CIA nominee defends drone strikes
Combined News Services
John O. Brennan, President Barack Obama's nominee to head the Central Intelligence Agency, Thursday defended drone strikes against terrorist targets but insisted that it was better to detain terrorists than kill them.
Appearing at a confirmation hearing before the Senate Select Committee on Intelligence, Brennan also rebutted accusations that he did not follow through on his concerns about harsh interrogation techniques by taking his reservations to superiors in the CIA.
Brennan said the United States employs drone strikes only as a deterrent against imminent terrorist threats, not as punishment for previous actions. He firmly defended the controversial attacks that have killed three Americans and an unknown number of foreigners.
But in response to questions from Sen. Saxby Chambliss (R-Ga.), Brennan disputed the suggestion that it was "better to kill with a drone" than for the CIA to detain them.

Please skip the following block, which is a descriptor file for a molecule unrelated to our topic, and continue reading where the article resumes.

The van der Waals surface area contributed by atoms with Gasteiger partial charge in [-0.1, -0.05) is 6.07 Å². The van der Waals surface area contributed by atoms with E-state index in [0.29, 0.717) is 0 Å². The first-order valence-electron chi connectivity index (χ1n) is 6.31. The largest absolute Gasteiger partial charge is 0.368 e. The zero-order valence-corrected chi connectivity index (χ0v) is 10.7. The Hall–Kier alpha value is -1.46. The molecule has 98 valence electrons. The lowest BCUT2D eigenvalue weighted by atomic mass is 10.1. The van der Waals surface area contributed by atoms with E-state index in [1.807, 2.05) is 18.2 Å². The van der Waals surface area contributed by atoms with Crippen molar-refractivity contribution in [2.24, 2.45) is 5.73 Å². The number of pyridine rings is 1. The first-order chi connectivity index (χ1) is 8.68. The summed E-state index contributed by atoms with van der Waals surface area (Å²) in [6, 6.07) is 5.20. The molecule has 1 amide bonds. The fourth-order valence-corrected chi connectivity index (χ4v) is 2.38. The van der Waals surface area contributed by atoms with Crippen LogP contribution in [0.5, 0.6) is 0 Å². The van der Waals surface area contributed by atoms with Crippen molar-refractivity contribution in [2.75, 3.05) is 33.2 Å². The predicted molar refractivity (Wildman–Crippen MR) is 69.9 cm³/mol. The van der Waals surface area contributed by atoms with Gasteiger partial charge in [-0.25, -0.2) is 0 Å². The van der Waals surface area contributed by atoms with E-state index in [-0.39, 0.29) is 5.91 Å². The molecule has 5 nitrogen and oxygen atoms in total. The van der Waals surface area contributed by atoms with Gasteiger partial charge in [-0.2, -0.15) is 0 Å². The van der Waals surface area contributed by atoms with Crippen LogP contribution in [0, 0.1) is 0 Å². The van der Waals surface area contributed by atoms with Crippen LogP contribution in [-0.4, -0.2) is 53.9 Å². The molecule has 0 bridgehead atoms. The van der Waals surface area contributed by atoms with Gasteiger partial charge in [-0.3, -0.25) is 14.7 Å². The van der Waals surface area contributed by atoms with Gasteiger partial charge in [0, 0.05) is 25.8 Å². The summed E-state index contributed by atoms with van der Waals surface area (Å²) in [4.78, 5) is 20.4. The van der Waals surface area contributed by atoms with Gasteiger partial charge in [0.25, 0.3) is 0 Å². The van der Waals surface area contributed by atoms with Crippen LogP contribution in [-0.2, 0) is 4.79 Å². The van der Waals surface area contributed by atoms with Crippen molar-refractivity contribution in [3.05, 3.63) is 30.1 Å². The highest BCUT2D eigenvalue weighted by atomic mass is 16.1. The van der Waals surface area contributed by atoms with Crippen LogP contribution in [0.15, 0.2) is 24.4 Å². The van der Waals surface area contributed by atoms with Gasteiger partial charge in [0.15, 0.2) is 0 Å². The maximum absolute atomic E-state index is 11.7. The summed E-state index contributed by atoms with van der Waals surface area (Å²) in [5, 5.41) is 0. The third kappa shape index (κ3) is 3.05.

"I never believe it's better to kill a terrorist than to detain him," Brennan said. He said he did not want the CIA to be in the detention business, but that detaining and interrogating terrorists could produce valuable information to prevent further attacks.
As Brennan began testifying, he was repeatedly interrupted by anti-war protesters, who were escorted out by guards.
Brennan, 57, a 25-year veteran of the CIA who currently serves as Obama's top counterterrorism adviser, appeared before the panel after submitting written testimony in which he defended drone strikes and warned of continuing threats from al-Qaida, cyberattacks and nuclear proliferation.
Brennan told senators that drone strikes against terrorist targets meet "rigorous standards" and that no new legislation is needed to govern them.
In opening the hearing, Sen. Dianne Feinstein (D-Calif.) said it was important to "ensure that drone strikes are carried out in a manner consistent with our values." She expressed concern about civilian casualties from drone strikes.
Answering questions from Chambliss, Brennan acknowledged that some "valuable intelligence" came out of sessions in which a key al-Qaida member was subjected to the technique known as "waterboarding." But later in the hearing, Brennan backtracked on whether harsh interrogation practices were useful.